The Parse method has four overloads, all of which return a string [ ] containing the substrings. I shall next summarize the overloads, starting with the fourth, and simplest.

  1. The simplest overload takes two arguments, the string to be parsed and the delimiter, a char<font color="#111111" face="Segoe UI">, pchrDelimiter</font>.
  2. Adding a tad of complexity, the third overload adds a second char argument, pchrProtector, which specifies the character that protects a pchrDelimiter that appears in the middle of a substring, and must be ignored.
  3. A third overload adds penmGuardDisposition, which uses a member of the GuardDisposition enumeration to govern disposition of guard characters. Its valid values are straightforward and self-explanatory: Keep and Strip.
  4. The most complex overload adds the final parameter, penmTrimWhiteSpace, which uses the TrimWhiteSpace enumeration to specify four possible options to dispose of leading and trailing blanks in a substring.
Value Outcome
TrimWhiteSpace
Leave Trim leading white space. This is designed specifically for use with Issuer and Subject fields of X.509 digital certificates.
TrimLeading Trim leading white space. This is designed specifically for use with Issuer and Subject fields of X.509 digital certificates.
TrimTrailing Trim trailing white space. This option is especially useful with CSV files generated by Microsoft Excel, which often have long runs of meaningless white space, especially when a worksheet has blank rows or columns in its UsedRange.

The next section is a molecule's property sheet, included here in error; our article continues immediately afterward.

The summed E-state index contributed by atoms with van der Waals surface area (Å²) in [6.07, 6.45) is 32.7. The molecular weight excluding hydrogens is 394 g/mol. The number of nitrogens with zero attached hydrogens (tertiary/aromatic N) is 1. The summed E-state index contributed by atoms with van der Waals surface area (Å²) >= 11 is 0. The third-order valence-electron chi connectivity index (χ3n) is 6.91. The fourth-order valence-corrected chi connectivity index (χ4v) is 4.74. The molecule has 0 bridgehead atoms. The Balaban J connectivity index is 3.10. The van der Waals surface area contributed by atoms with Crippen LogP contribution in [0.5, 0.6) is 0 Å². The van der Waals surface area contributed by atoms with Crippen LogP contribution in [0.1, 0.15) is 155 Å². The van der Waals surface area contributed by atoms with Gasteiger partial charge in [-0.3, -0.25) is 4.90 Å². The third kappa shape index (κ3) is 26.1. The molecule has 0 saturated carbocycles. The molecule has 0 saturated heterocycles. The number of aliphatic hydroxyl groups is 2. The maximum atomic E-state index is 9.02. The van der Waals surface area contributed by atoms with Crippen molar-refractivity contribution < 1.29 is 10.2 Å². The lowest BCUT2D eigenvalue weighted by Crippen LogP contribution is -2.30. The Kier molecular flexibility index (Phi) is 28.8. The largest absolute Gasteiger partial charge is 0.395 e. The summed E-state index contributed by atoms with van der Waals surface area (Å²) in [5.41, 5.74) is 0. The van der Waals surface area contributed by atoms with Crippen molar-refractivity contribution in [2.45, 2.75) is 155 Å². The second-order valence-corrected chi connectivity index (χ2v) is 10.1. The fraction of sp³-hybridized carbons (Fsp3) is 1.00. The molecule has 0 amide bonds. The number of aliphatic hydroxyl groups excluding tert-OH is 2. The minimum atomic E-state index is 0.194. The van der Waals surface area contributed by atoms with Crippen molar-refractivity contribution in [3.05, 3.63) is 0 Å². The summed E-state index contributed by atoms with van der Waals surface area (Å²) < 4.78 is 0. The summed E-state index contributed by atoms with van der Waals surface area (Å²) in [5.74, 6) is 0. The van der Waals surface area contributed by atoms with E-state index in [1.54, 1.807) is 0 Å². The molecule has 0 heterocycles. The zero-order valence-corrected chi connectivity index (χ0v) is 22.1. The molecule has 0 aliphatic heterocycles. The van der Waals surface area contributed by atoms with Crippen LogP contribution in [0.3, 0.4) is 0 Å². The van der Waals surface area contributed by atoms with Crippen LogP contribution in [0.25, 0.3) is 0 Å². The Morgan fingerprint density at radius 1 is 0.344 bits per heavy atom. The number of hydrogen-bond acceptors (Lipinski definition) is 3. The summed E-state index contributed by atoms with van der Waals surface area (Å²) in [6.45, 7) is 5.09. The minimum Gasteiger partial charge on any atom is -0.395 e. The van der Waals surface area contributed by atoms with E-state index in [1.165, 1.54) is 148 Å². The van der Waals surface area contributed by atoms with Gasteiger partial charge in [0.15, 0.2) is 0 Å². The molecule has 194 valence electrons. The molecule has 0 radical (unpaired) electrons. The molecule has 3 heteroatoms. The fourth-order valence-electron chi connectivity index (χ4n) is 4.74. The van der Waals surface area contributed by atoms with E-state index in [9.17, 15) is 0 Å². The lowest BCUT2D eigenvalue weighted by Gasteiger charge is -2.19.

TrimBoth Given that TrimLeading and TrimTrailing are required use cases, trimming both ends is essentially free. This flag is implemented such that it can be logically processed as TrimLeading | TrimTrailing.

One final static method, StandardCSVParse, is dedicated to parsing a true Comma Separated Values string. As such, it has a single string argument, pstrAnyCSV. The delimiter character is a comma, and the guard character is the double quotation mark.

Points of Interest

Everything that counts happens in a single method, the most complex of the four static Parse methods. Everything else, including the instance Parse method, calls upon it, specifying default values for omitted arguments or, in the case of the instance method, the corresponding instance properties.

The Parse method gets its robustness from a simple state machine that uses a pair of simple Boolean variables, fInProgress and fProtectDelimiters, as state variables. The key point is that when fProtectDelimiters is TRUE, indicating that a guard character has been found, but its mate has yet to be found, delimiter characters are ignored. Strings are assembled by appending characters to a StringBuilder that is initialized with a size sufficient to hold a degenerate case string - one that is devoid of delimiters. The objective of reserving such a large amount of memory is that the StringBuilder never needs to expand; hence, it need never move a partially built string to a bigger buffer.